Geely Automobile Holdings Ltd (0175.HK), which makes mostly compact cars, said earlier this month it aimed for a 25 percent rise in car sales this year.
Brilliance, which is selling in more than 60 countries, mostly in emerging markets, is among a very small club of Chinese automakers that have started tapping mature markets in Europe.
The firm made headlines in Europe in 2007 when it received a rating of just one star out of five in a crash test for its BS6 sedan by Germany's ADAC auto club.
A subsequent crash test showed results that would correspond to three stars under the official test after it improved the car's safety standards.
Brilliance's self-developed BS6 and BS4 sedans are now available in Germany through HSA Motors Europe, the firm's importer for Europe, a Brilliance spokeswoman told Reuters. (Reporting by Fang Yan, Editing by Jacqueline Wong)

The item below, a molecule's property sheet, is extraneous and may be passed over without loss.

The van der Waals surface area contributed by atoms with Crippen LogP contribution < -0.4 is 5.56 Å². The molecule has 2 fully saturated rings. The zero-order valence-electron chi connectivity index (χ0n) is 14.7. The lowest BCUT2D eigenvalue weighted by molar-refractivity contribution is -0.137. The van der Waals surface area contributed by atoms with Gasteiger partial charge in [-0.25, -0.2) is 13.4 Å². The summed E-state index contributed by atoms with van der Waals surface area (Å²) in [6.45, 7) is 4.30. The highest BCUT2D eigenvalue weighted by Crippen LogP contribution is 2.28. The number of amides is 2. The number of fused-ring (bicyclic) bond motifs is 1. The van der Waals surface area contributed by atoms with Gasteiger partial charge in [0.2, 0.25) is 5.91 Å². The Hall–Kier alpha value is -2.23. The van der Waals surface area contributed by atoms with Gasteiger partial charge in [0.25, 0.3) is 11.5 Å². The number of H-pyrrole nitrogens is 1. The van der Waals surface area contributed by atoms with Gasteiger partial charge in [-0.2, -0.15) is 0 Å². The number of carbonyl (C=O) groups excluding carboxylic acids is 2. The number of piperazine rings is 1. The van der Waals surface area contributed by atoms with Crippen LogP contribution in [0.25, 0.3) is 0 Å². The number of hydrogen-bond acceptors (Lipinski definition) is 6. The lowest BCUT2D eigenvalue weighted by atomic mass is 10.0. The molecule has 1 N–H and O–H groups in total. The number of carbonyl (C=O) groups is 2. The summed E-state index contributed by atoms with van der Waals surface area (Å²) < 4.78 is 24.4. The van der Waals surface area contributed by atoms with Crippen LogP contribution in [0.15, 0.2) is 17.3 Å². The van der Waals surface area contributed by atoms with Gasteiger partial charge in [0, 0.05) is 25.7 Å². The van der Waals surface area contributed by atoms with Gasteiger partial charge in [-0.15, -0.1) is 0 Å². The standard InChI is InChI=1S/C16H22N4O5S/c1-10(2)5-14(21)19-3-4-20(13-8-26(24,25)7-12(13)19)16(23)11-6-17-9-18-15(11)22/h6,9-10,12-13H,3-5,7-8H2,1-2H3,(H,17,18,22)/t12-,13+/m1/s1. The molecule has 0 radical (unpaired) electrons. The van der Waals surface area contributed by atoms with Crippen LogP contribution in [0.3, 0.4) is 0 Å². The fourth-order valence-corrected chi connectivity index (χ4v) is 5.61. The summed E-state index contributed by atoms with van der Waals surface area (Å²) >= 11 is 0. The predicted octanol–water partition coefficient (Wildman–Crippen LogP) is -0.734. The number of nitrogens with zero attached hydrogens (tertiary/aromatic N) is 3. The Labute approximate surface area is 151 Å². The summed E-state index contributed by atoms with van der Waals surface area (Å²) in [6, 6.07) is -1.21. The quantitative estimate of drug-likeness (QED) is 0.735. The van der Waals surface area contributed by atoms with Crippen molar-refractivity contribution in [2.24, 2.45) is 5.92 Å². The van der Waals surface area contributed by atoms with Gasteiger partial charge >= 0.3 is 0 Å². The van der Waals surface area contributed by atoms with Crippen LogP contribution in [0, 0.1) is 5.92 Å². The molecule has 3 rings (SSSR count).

My reaction: The comparison between the US auto industry and Chinese auto industry offers a stark contrast:
US auto industry:
- About 1,000 GM, Ford, and Chrysler auto dealers went out of business last year, and about 2,500 more dealerships are expected to close in 2009.
- Manufacturers are shelving plans to open new facilities.
- Hundreds of suppliers are on the verge of going out of business in the next two months because US auto production has virtually stopped.
Chinese auto industry:
- Dealerships have stopped offering discounts on 80% of their sales because of strong demand.
- Manufacturers are investing in new plants and expanding workshop floors.
- All Chinese auto makers are predicting growth for 2009, with some aiming for 70 percent jump in vehicle sales.
Conclusion: It doesn' t look like the “hard landing” is going to be in China…